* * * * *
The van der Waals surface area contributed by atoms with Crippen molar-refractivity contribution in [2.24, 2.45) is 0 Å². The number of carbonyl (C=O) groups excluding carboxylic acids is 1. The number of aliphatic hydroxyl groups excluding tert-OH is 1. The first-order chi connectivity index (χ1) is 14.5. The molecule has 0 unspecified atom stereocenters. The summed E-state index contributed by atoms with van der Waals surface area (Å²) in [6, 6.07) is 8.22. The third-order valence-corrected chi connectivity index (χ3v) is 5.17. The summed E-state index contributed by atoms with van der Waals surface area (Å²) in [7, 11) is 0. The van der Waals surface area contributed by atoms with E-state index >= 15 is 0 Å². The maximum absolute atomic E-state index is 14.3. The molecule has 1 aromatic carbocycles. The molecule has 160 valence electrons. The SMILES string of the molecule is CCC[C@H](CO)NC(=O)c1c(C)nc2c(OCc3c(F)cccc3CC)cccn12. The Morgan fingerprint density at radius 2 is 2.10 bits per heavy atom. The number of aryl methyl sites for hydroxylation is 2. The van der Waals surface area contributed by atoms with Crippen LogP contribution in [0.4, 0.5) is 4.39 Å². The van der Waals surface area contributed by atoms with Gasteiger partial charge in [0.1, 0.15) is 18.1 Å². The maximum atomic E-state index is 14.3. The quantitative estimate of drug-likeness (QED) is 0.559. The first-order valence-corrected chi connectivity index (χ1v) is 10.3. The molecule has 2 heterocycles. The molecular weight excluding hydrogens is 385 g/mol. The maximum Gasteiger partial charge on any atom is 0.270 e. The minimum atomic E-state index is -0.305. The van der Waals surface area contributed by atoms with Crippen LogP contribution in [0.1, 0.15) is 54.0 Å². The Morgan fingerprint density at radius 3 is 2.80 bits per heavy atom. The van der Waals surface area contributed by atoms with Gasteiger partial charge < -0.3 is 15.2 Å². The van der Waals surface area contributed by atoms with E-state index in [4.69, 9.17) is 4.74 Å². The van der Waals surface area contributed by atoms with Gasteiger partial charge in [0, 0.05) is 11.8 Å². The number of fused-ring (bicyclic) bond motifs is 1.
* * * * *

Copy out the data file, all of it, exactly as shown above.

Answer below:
The van der Waals surface area contributed by atoms with Crippen molar-refractivity contribution in [2.24, 2.45) is 0 Å². The number of carbonyl (C=O) groups excluding carboxylic acids is 1. The number of aliphatic hydroxyl groups excluding tert-OH is 1. The first-order chi connectivity index (χ1) is 14.5. The molecule has 0 unspecified atom stereocenters. The summed E-state index contributed by atoms with van der Waals surface area (Å²) in [6, 6.07) is 8.22. The third-order valence-corrected chi connectivity index (χ3v) is 5.17. The summed E-state index contributed by atoms with van der Waals surface area (Å²) in [7, 11) is 0. The van der Waals surface area contributed by atoms with E-state index >= 15 is 0 Å². The maximum absolute atomic E-state index is 14.3. The molecule has 1 aromatic carbocycles. The molecule has 160 valence electrons. The SMILES string of the molecule is CCC[C@H](CO)NC(=O)c1c(C)nc2c(OCc3c(F)cccc3CC)cccn12. The Morgan fingerprint density at radius 2 is 2.10 bits per heavy atom. The number of aryl methyl sites for hydroxylation is 2. The van der Waals surface area contributed by atoms with Crippen LogP contribution in [0.4, 0.5) is 4.39 Å². The van der Waals surface area contributed by atoms with Gasteiger partial charge in [0.1, 0.15) is 18.1 Å². The maximum atomic E-state index is 14.3. The quantitative estimate of drug-likeness (QED) is 0.559. The first-order valence-corrected chi connectivity index (χ1v) is 10.3. The molecule has 2 heterocycles. The molecular weight excluding hydrogens is 385 g/mol. The maximum Gasteiger partial charge on any atom is 0.270 e. The minimum atomic E-state index is -0.305. The van der Waals surface area contributed by atoms with Crippen LogP contribution in [0.1, 0.15) is 54.0 Å². The Morgan fingerprint density at radius 3 is 2.80 bits per heavy atom. The van der Waals surface area contributed by atoms with Gasteiger partial charge < -0.3 is 15.2 Å². The van der Waals surface area contributed by atoms with E-state index in [4.69, 9.17) is 4.74 Å². The van der Waals surface area contributed by atoms with Gasteiger partial charge in [0, 0.05) is 11.8 Å². The number of fused-ring (bicyclic) bond motifs is 1.